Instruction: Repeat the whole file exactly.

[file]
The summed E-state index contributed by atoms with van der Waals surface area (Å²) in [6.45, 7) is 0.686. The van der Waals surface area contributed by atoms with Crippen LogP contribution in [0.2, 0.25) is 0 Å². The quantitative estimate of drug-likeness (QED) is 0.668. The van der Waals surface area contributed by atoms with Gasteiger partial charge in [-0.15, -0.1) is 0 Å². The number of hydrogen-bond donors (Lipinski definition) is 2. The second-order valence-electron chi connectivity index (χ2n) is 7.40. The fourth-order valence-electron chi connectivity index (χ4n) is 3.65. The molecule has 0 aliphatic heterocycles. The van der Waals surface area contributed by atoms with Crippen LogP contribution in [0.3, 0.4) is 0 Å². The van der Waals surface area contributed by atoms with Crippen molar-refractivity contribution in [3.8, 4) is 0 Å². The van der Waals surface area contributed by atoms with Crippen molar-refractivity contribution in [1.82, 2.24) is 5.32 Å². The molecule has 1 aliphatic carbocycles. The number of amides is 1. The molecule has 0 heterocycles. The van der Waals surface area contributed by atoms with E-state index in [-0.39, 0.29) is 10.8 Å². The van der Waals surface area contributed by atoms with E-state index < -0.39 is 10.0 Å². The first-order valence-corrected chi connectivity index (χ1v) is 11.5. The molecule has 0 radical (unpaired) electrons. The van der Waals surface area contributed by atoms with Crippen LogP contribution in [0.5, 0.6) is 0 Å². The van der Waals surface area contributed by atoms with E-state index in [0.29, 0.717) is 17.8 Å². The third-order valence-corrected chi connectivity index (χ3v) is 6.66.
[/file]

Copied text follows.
The summed E-state index contributed by atoms with van der Waals surface area (Å²) in [6.45, 7) is 0.686. The van der Waals surface area contributed by atoms with Crippen LogP contribution in [0.2, 0.25) is 0 Å². The quantitative estimate of drug-likeness (QED) is 0.668. The van der Waals surface area contributed by atoms with Gasteiger partial charge in [-0.15, -0.1) is 0 Å². The number of hydrogen-bond donors (Lipinski definition) is 2. The second-order valence-electron chi connectivity index (χ2n) is 7.40. The fourth-order valence-electron chi connectivity index (χ4n) is 3.65. The molecule has 0 aliphatic heterocycles. The van der Waals surface area contributed by atoms with Crippen LogP contribution in [0.3, 0.4) is 0 Å². The van der Waals surface area contributed by atoms with Crippen molar-refractivity contribution in [3.8, 4) is 0 Å². The van der Waals surface area contributed by atoms with Crippen molar-refractivity contribution in [1.82, 2.24) is 5.32 Å². The molecule has 1 aliphatic carbocycles. The number of amides is 1. The molecule has 0 heterocycles. The van der Waals surface area contributed by atoms with E-state index in [-0.39, 0.29) is 10.8 Å². The van der Waals surface area contributed by atoms with E-state index < -0.39 is 10.0 Å². The first-order valence-corrected chi connectivity index (χ1v) is 11.5. The molecule has 0 radical (unpaired) electrons. The van der Waals surface area contributed by atoms with Crippen LogP contribution in [0.5, 0.6) is 0 Å². The van der Waals surface area contributed by atoms with E-state index in [0.29, 0.717) is 17.8 Å². The third-order valence-corrected chi connectivity index (χ3v) is 6.66.